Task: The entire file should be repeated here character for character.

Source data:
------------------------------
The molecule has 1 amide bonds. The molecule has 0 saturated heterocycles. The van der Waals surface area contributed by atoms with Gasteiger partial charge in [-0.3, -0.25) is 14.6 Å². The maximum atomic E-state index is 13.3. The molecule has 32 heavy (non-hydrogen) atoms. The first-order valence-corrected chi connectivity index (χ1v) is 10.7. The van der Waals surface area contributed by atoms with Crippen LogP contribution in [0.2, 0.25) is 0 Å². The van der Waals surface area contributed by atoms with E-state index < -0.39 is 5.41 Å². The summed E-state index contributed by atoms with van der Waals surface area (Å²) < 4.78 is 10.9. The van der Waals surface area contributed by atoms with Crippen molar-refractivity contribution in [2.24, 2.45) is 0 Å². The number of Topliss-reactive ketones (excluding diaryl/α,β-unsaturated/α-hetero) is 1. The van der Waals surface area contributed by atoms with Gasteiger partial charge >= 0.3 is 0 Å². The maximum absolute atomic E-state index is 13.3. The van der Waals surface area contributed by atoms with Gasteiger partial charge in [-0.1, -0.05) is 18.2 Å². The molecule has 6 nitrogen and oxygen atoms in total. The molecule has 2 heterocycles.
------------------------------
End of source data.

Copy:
The molecule has 1 amide bonds. The molecule has 0 saturated heterocycles. The van der Waals surface area contributed by atoms with Gasteiger partial charge in [-0.3, -0.25) is 14.6 Å². The maximum atomic E-state index is 13.3. The molecule has 32 heavy (non-hydrogen) atoms. The first-order valence-corrected chi connectivity index (χ1v) is 10.7. The van der Waals surface area contributed by atoms with Crippen LogP contribution in [0.2, 0.25) is 0 Å². The van der Waals surface area contributed by atoms with E-state index < -0.39 is 5.41 Å². The summed E-state index contributed by atoms with van der Waals surface area (Å²) < 4.78 is 10.9. The van der Waals surface area contributed by atoms with Crippen molar-refractivity contribution in [2.24, 2.45) is 0 Å². The number of Topliss-reactive ketones (excluding diaryl/α,β-unsaturated/α-hetero) is 1. The van der Waals surface area contributed by atoms with Gasteiger partial charge >= 0.3 is 0 Å². The maximum absolute atomic E-state index is 13.3. The van der Waals surface area contributed by atoms with Gasteiger partial charge in [-0.1, -0.05) is 18.2 Å². The molecule has 6 nitrogen and oxygen atoms in total. The molecule has 2 heterocycles.